In every game, there are ebbs and flows, moments when an athlete is operating as a rhythmic machine, and moments where nothing seems to be working well. Why do these things happen during competition? What seems to be the underlying cause? Are these things something that can be resolved through physical training? Is it simply a matter of physical fitness for the game?
Let’s break it down and begin to understand the ebbs and flows, which will give insight to the underlying causes. Let’s first consider when ebbs and flows occur. In this analysis, we will regard the ebb as times during which an athlete’s rhythm seems disrupted and the physical skills begin to suffer. On the other hand, during the flow, the athlete is in rhythm, relaxed and moving up and down the field or court with relative ease. During the flow state, athletes perform closer to their optimal, where as during the ebb state they are not nearly as relaxed, communication with the team becomes more infrequent and typical operations during a game become somewhat strained.
What do you suppose is happening with the body during the ebb state? Is the body reacting to a lack of fitness, or is it reacting to perceived stress on the field? How often can the ebbs during a game be contributed to exhaustion? Although fitness, or lack of fitness, and physical training have a definite impact on performance, they often have little to do with ebbs during a game. Please don’t misunderstand me; physical conditioning and skills provide a solid foundation from which athletes ebb and flow. Without the physical training and conditioning, an athlete’s play would be sloppy and poor, and ebbs and flows would be almost impossible to see. Assuming an athlete has been properly conditioned and has the physical training needed to succeed at a competitive level, the ebbs and flows are more often the result of the athlete’s mental game than anything else.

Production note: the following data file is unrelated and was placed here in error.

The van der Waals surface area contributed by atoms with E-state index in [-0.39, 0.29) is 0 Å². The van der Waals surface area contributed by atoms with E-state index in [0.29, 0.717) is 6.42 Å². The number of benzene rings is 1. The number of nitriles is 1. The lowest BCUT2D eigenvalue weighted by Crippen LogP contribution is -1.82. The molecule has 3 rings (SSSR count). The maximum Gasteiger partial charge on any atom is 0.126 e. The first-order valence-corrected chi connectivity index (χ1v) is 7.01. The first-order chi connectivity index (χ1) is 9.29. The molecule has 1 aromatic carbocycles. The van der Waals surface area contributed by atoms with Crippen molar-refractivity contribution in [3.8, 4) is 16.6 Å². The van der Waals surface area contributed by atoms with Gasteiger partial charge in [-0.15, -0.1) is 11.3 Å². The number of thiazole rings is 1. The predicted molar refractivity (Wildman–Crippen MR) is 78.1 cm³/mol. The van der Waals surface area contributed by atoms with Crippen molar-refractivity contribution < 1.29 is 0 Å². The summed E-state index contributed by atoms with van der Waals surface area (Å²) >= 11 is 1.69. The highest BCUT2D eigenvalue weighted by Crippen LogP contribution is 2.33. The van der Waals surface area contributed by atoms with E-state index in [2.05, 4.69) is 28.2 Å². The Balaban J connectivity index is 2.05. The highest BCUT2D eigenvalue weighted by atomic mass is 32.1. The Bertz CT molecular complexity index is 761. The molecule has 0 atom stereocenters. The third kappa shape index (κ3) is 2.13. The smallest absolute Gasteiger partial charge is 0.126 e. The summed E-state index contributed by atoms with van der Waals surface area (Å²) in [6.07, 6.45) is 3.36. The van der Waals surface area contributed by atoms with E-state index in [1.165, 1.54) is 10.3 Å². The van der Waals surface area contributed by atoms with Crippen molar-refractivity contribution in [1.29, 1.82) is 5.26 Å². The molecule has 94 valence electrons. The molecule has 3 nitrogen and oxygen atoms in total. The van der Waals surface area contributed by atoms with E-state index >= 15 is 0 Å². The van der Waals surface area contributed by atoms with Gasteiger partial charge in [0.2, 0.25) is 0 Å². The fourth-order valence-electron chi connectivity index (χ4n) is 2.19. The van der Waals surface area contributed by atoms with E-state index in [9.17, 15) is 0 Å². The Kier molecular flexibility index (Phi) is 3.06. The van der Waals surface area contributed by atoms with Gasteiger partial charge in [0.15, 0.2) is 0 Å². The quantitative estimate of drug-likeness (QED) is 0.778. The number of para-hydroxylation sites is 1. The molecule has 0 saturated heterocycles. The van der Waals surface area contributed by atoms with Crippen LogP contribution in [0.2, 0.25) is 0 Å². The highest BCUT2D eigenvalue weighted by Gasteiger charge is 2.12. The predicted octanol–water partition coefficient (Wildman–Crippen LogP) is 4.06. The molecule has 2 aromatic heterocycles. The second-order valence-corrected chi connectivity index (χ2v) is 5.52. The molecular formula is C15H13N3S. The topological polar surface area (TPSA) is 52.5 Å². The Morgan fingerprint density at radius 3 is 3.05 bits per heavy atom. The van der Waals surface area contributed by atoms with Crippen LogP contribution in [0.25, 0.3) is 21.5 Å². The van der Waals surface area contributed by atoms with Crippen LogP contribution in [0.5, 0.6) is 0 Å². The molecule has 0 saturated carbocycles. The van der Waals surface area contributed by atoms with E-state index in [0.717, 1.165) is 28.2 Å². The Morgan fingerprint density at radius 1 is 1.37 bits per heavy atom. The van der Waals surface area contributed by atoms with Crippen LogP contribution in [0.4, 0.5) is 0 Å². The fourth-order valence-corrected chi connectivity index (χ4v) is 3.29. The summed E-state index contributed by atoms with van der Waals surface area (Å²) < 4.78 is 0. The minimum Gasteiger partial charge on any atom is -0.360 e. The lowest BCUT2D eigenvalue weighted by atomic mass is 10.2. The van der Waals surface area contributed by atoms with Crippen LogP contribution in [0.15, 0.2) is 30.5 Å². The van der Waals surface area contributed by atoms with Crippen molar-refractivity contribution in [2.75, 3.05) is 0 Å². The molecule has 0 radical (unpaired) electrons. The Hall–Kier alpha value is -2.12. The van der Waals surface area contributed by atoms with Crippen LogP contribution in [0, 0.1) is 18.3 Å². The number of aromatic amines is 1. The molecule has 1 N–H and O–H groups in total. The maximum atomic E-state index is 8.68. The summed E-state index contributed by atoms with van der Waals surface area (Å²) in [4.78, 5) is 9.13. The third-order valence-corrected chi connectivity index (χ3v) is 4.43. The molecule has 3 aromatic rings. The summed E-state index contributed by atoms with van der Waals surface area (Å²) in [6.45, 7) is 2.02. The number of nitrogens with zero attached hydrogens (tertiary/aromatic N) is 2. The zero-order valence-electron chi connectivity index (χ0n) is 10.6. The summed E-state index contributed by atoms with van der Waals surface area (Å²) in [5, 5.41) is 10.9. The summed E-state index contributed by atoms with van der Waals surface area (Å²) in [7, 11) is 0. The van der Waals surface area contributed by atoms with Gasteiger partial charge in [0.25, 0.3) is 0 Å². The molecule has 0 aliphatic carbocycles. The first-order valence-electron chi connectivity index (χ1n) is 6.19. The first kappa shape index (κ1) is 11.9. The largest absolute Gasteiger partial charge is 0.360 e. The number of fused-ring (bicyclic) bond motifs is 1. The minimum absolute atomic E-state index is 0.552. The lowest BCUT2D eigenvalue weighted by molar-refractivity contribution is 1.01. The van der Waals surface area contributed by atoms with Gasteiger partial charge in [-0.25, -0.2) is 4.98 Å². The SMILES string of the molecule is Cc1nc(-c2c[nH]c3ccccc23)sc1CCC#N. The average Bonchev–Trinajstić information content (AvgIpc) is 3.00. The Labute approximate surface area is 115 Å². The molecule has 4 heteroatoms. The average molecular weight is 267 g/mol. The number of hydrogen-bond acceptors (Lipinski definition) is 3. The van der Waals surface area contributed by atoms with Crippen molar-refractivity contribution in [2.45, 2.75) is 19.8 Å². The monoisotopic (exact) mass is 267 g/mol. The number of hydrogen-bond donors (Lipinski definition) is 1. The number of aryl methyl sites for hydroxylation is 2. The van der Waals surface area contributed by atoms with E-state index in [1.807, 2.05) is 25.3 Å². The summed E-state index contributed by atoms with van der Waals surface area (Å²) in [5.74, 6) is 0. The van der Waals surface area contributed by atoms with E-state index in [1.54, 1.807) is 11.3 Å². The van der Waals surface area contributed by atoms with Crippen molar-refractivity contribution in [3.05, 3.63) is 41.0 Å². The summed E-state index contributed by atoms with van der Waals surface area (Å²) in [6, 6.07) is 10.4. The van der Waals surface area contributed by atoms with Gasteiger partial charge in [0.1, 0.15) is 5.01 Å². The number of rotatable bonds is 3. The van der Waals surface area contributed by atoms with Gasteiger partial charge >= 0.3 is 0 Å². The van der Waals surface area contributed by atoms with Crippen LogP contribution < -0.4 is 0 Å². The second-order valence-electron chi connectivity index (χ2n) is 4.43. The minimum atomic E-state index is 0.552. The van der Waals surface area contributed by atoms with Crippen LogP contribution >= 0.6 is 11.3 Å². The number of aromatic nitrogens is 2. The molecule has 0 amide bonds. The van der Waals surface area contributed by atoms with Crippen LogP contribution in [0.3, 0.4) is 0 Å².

Even during the times when everything is flowing well, it is more about being mentally and deeply focused in the moment. Being in a state of flow is a mental state. Staying in a state of flow, is a state of mental toughness. Conversely, being in state of ebb almost always occurs during perceived stress or pressure during the difficult times of a game. Getting stuck in a state of ebb, which does happen, is a result of lacking mental toughness. Athletes have all experienced those games where nothing seems to come together, and it seems that the more they struggle physically, the more mentally frustrated they become in a downward spiral.
Can we agree that the ebbs and flow of any game are almost exclusively the result of our mental toughness? If an athlete is not yet completely convinced, let’s take a closer look at ebbs and flows, and how the mind and body respond typically to those ebbs and flows.
During any match, there are moments when athletes have momentum, feel a sense of control and perceive themselves as in control. On the other hand, there are also moments during the match, where athletes feel less in control, threatened and intense pressure. During these ebb times, an athlete perceives stress. The body releases a hormone called cortisol. As cortisol is released into the body, the mind feels compelled to regain balance and reduce the stressor. In an attempt to reduce the stress (cortisol), the brain naturally focuses its energy and resources on feeling better. As the brain’s resources are given to reduce the stress, other operational focuses are dropped, meaning the brain no longer focuses as much on the physical skills of the game. The athlete has entered a state of ebb.
How can athletes escape the ebb state? Mental toughness training is the answer. Athletes need to mentally reduce their stress levels and mentally regain their focus on the game instead of the stress they perceive. How often are you training mentally? How often does your coach train your mental toughness? How will you prepare for the natural ebbs and flows during competition? How can you get mental toughness game experience without experiencing the stress that only a game can provide?
I-Imagine produces audio visualization modules that re-create game situations and provide you opportunities to train your brain for the ebbs and flows. During visualization, your brain believes you are actually experiencing the real-life event. IN FACT, YOUR BRAIN DOESN’T KNOW THE DIFFERENCE BETWEEN AN ACTUAL PERFORMANCE AND THE VISUALIZATION. The simple process of visualization improves your mental toughness and provides you with the mental toughness exercises that will make you ready for the ebbs that will occur during your next game.
Give us a call at 217-779-1201 or email firstname.lastname@example.org for more information on I-imagine’s audio visualization modules. It is our goal to help you train your brain for the game.